Differences / Enhancements / Features
I added to

from Doug Beeferman's original
1991 CyberBox game



Item / Feature / Difference The Continuing Adventures of CyberBox The original 1991 CyberBox game by Doug Beeferman
Room size 19 boxes
by 13 boxes
(247 "sq feet.")
15 by 10
(150 "sq feet.")
The starting position of your cursor Possibly anywhere! The same spot in every puzzle
The number of different types of Pushers 9 5
Are you penalized for accidentally bumping into a wall?
In the original CyberBox game, if you accidentally walked into a wall or attempted to move a box incorrectly, this was considered a "move" even though your man didn't actually move anywhere. I didn't care for this feature only because to me a move should be a move! At times, I found myself fumbling with the cursor keys and didn't even mean to move my man anywhere in the first place! Remember, CyberBox is a puzzle game, not an arcade game. In "The Continuing Adventures of CyberBox" only if your man MOVES is this considered a move.
No! Yes
Must the puzzles be solved consecutively?
The original game required you solve each of the puzzles consecutively. If you were stuck on, say room 5, you could go no further in the program until you solved this room. The Continuing Adventures of CyberBox allows you to "jump" or skip any room via the "Jump Screen."
No! Yes
Does the program have a take back feature? Yes! No
Does the program save your solution to each puzzle? Yes! No
The documentation file is... Quite detailed. Can be read from inside the program if desired. Rather sparse. Can not be read while inside the program.
Does the program have an instant reply feature? Yes! No
The number of moves you currently
have used for any room at any given time is...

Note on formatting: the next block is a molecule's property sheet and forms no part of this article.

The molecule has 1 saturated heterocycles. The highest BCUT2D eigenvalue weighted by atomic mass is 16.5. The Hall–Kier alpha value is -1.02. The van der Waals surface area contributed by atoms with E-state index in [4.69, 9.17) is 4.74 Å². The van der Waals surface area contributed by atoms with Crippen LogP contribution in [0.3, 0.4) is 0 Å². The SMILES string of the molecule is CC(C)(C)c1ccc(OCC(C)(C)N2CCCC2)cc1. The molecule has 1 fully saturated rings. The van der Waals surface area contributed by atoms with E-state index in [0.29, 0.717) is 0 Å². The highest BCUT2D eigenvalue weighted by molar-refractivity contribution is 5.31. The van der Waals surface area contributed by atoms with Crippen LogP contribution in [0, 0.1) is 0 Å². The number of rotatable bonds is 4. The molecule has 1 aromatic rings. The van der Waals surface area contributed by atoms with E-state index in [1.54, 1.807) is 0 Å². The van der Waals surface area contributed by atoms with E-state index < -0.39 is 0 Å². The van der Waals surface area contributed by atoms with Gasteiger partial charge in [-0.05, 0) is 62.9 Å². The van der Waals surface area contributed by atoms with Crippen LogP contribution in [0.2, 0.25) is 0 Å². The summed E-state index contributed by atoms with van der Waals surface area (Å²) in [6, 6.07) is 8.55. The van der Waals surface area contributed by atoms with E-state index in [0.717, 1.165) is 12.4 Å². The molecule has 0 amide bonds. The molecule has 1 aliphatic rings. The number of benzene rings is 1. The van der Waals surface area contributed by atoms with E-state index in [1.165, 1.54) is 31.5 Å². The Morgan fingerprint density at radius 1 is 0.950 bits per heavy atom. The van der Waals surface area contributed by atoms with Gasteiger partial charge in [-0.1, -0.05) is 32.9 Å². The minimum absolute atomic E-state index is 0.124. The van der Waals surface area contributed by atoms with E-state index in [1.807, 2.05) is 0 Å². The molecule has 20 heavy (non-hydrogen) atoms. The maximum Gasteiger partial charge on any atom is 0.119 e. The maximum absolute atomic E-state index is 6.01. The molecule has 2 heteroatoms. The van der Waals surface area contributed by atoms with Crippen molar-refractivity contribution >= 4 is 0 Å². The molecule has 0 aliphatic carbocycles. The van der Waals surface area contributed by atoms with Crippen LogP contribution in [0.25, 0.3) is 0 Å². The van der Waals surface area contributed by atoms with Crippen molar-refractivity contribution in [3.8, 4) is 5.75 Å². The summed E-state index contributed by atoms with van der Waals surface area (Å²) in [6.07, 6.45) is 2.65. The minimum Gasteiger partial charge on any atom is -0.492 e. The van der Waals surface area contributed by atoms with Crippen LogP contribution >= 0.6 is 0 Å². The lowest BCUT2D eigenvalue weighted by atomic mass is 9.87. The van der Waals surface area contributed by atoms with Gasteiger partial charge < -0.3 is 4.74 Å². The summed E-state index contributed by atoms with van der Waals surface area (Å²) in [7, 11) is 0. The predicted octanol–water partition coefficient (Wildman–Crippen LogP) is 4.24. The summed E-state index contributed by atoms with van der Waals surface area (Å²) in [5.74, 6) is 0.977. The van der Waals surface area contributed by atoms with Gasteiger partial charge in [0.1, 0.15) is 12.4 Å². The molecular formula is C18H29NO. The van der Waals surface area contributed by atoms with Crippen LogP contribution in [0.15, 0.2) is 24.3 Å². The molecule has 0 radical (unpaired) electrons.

...displayed for you to see! ...not displayed.
Mover animation speed is... Configurable
(5 different settings)
As far as the number of moves it takes to solve each puzzle is concerned, does the author give you something to shoot for? Yes! No
Replay value?
The data for my puzzles (rooms) are read in from a data file and are not hard-coded in the program. This ensures the program will always have "replay" value. Additional rooms can be created by using the enclosed room-editor program.
Yes! No
Allow for a different box-image "look?"
The data for the images of the boxes are also read in from a data file. If desired, one can edit this data file to change the appearance of each and every box to suit themselves!
Yes! No
Cursor representation?
The cursor image data is also read in from a data file.
Currently 45 different choices! Just a circle.
The number of types of Selectors 4 2
If loaded from a DOS prompt, can you shell out to DOS
without exiting the program?
Yes! No
Contains the type of box which can only be pulled. ("Pullers.") Yes! No
Does the program allow an unlimited number
of tries to complete each puzzle?
After your fifth retry, the original game abruptly quits and you have to reload it and start over from the beginning.
Yes! No
Offers a box review help screen as a reminder of the
properties of each type of box for first-time players.
Yes! No
Allows you to see the solution to the room
if you simply CAN'T figure it out on your own.
Yes! No
The total number of puzzles to solve: 150 and counting... 17
Does the program give you the option of saving a position in memory, so if you mess up you don't have to start over from the very beginning? Yes! No
Is the author still supporting the game? Yes! No